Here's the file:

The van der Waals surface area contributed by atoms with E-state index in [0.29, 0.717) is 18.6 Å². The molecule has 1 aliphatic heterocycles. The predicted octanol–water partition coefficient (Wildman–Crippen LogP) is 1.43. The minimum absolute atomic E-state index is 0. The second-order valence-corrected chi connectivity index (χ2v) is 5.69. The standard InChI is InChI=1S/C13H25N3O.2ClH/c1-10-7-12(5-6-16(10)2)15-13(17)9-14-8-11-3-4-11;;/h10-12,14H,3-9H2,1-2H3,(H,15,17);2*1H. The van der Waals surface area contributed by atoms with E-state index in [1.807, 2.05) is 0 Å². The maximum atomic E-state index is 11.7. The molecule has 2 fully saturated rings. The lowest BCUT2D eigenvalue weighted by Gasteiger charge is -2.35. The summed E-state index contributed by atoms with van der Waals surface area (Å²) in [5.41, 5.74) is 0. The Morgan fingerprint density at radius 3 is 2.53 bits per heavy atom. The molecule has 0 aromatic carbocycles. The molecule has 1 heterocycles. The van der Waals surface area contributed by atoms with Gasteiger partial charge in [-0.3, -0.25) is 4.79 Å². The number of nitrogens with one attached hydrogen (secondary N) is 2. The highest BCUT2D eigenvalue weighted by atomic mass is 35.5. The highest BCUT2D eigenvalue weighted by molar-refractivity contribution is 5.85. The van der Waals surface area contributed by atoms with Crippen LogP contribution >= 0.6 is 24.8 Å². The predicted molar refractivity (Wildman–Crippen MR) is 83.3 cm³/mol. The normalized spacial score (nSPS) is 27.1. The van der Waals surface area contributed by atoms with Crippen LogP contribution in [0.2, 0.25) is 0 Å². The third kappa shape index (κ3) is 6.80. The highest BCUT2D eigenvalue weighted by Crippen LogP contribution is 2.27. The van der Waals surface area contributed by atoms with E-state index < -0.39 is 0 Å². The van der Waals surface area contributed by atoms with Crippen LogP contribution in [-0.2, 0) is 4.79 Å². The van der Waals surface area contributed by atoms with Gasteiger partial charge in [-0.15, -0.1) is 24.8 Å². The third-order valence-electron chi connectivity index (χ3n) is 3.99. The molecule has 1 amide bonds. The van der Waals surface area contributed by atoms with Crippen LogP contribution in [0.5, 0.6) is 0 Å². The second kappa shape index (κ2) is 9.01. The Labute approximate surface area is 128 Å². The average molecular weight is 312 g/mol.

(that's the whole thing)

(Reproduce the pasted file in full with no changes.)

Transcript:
The van der Waals surface area contributed by atoms with E-state index in [0.29, 0.717) is 18.6 Å². The molecule has 1 aliphatic heterocycles. The predicted octanol–water partition coefficient (Wildman–Crippen LogP) is 1.43. The minimum absolute atomic E-state index is 0. The second-order valence-corrected chi connectivity index (χ2v) is 5.69. The standard InChI is InChI=1S/C13H25N3O.2ClH/c1-10-7-12(5-6-16(10)2)15-13(17)9-14-8-11-3-4-11;;/h10-12,14H,3-9H2,1-2H3,(H,15,17);2*1H. The van der Waals surface area contributed by atoms with E-state index in [1.807, 2.05) is 0 Å². The maximum atomic E-state index is 11.7. The molecule has 2 fully saturated rings. The lowest BCUT2D eigenvalue weighted by Gasteiger charge is -2.35. The summed E-state index contributed by atoms with van der Waals surface area (Å²) in [5.41, 5.74) is 0. The Morgan fingerprint density at radius 3 is 2.53 bits per heavy atom. The molecule has 0 aromatic carbocycles. The molecule has 1 heterocycles. The van der Waals surface area contributed by atoms with Gasteiger partial charge in [-0.3, -0.25) is 4.79 Å². The number of nitrogens with one attached hydrogen (secondary N) is 2. The highest BCUT2D eigenvalue weighted by atomic mass is 35.5. The highest BCUT2D eigenvalue weighted by molar-refractivity contribution is 5.85. The van der Waals surface area contributed by atoms with Crippen LogP contribution >= 0.6 is 24.8 Å². The predicted molar refractivity (Wildman–Crippen MR) is 83.3 cm³/mol. The normalized spacial score (nSPS) is 27.1. The van der Waals surface area contributed by atoms with Crippen LogP contribution in [0.2, 0.25) is 0 Å². The third kappa shape index (κ3) is 6.80. The highest BCUT2D eigenvalue weighted by Crippen LogP contribution is 2.27. The van der Waals surface area contributed by atoms with E-state index < -0.39 is 0 Å². The van der Waals surface area contributed by atoms with Crippen LogP contribution in [-0.2, 0) is 4.79 Å². The van der Waals surface area contributed by atoms with Gasteiger partial charge in [-0.15, -0.1) is 24.8 Å². The third-order valence-electron chi connectivity index (χ3n) is 3.99. The molecule has 1 amide bonds. The van der Waals surface area contributed by atoms with Crippen LogP contribution in [0.5, 0.6) is 0 Å². The second kappa shape index (κ2) is 9.01. The Labute approximate surface area is 128 Å². The average molecular weight is 312 g/mol.